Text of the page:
90 artisans, crafters draw throngs to 20th Summer Festival of the Arts

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By Sean Barron



Ralph Teets used to spend time making clocks and tables, yet now he’s enjoying not having a timetable.

“I was a clock- and furniture-maker for quite a while, so after I retired, I did this on a part-time basis,” the Girard man said, referring to combining his artistic acumen with an interest in creating a variety of wooden cutting boards. “It’s enjoyable because I can build what I want to build.”

The result? Cutting Board Art, a business he and his wife, Joanne, started about seven years ago.

The couple’s work also is a solid part of the 20th annual Summer Festival of the Arts, which kicked off Saturday and continues from 11 a.m. to 5 p.m. today on and around the Youngstown State University campus.

The event has 87 booths representing about 90 local, regional and out-of-state artisans, noted Lori Factor, organizer.

The fest also was in conjunction with Friday evening’s Fabulous Flashbacks concert downtown and the Youngstown Wine & Jazz Festival on Saturday evening, as well as the Youngstown Comic Con and St. Nicholas Greek Orthodox Church Summerfest, both of which continue today.

Teets uses furniture-grade oak, maple, cherry and walnut wood, essentially the same materials from which he built clocks and furniture, to craft, then sell a variety of linear, narrow, bread and cheese cutting boards, along with fiesta servers that each contain three decorative condiment bowls. He also drills holes into metal stamping blanks before attaching wooden handles to create a series of kitchen implements.

The finished products usually are the result of continual collaboration between Teets, who assembles the prototypes, and his wife, who’s a graphic artist, he explained. His merchandise also includes salt-and-pepper grinders and party servers.

A sample of items for sale at the fest includes handwoven rugs, prints, pottery, custom and handmade jewelry, paintings, embossed engravings, blues guitars, embroidered T-shirts, psalteries – medieval musical instruments similar to dulcimers and played by plucking the strings with the fingers – and glassware.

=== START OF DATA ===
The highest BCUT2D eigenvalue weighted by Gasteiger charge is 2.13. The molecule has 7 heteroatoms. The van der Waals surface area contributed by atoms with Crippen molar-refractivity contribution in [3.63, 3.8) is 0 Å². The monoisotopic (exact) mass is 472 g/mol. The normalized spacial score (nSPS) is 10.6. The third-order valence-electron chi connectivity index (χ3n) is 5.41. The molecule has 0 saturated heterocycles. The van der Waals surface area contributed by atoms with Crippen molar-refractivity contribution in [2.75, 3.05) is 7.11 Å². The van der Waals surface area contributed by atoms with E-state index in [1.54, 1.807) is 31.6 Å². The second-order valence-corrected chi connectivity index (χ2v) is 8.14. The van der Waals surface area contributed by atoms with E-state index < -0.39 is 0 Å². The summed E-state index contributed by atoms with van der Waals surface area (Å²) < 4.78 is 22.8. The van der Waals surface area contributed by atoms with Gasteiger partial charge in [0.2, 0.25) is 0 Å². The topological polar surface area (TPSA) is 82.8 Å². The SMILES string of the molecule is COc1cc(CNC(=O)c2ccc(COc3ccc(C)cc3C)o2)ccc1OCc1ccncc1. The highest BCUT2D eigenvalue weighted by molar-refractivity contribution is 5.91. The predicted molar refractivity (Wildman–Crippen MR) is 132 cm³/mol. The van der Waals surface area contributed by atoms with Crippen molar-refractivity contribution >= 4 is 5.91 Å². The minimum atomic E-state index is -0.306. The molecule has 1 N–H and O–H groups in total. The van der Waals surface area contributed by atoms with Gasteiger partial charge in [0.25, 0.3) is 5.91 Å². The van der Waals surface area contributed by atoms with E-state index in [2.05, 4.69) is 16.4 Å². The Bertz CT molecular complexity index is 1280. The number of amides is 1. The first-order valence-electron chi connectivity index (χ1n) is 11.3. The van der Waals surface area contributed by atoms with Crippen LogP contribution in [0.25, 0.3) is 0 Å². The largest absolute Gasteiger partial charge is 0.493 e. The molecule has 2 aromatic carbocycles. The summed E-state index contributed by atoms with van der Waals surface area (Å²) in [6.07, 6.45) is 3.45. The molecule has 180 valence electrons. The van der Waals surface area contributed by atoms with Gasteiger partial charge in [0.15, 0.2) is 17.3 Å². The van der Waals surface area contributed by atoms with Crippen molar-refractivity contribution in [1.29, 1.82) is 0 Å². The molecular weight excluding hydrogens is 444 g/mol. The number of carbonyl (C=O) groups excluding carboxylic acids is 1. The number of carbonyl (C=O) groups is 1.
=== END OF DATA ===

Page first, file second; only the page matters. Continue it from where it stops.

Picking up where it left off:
Among those happy to help attendees see the light is Aaron Buchholz of St. Louisville, Ohio, who started St. Louisville Glass and specializes in using aventurine glass, which usually comes in green, blue and gold.

“I use it to color accent a lot of pieces I make,” such as vases, bowls, glasses and ornaments, said Buchholz, whose work is inspired largely by how glass showcases color and natural light.

Also one who loves to dabble in color and texture is Laurie Anderson of Mineral Ridge, who runs Artistic Designs by Laurie.

“I’ve been doing my artwork for 25 years, and I sold my first commissioned piece in 1991,” recalled Anderson, who specializes in using alcohol ink to create a variety of landscapes, abstracts and other works mainly on ceramic tile and acrylic.

Her colors tend to be a bit more highlighted on tile than on acrylic, in part because the tile is smooth, whereas an acrylic canvas is porous, meaning the ink runs and blends more on tile, Anderson explained. She also sprays her works with a protective sealer.

Anderson, who plans to teach art classes beginning this fall at a Boardman gallery, remembered having been influenced by someone doing her type of artwork. Consequently, she learned the techniques online after a bit of encouragement, she said.

Part of her style also includes cropping portions of her works, then adding inspiring messages to magnets and notecards she sells for $2 and $15 apiece, respectively.

Factor said that little has changed at the fest this year, adding that generations of families continue to be drawn to the popular mid-summer gathering.

“We wanted to keep it consistent; that seems to work here,” she added. “The arts and culture are very robust in Youngstown. There really is every genre of art, I feel, being represented.”

Many attendees also enjoyed the evening Wine & Jazz Festival, which featured keyboardist and composer Jeff Lorber, who started the Jeff Lorber Fusion band in the 1970s. Earlier this year, Lorber won his first Grammy Award for his album, “Prototype.”

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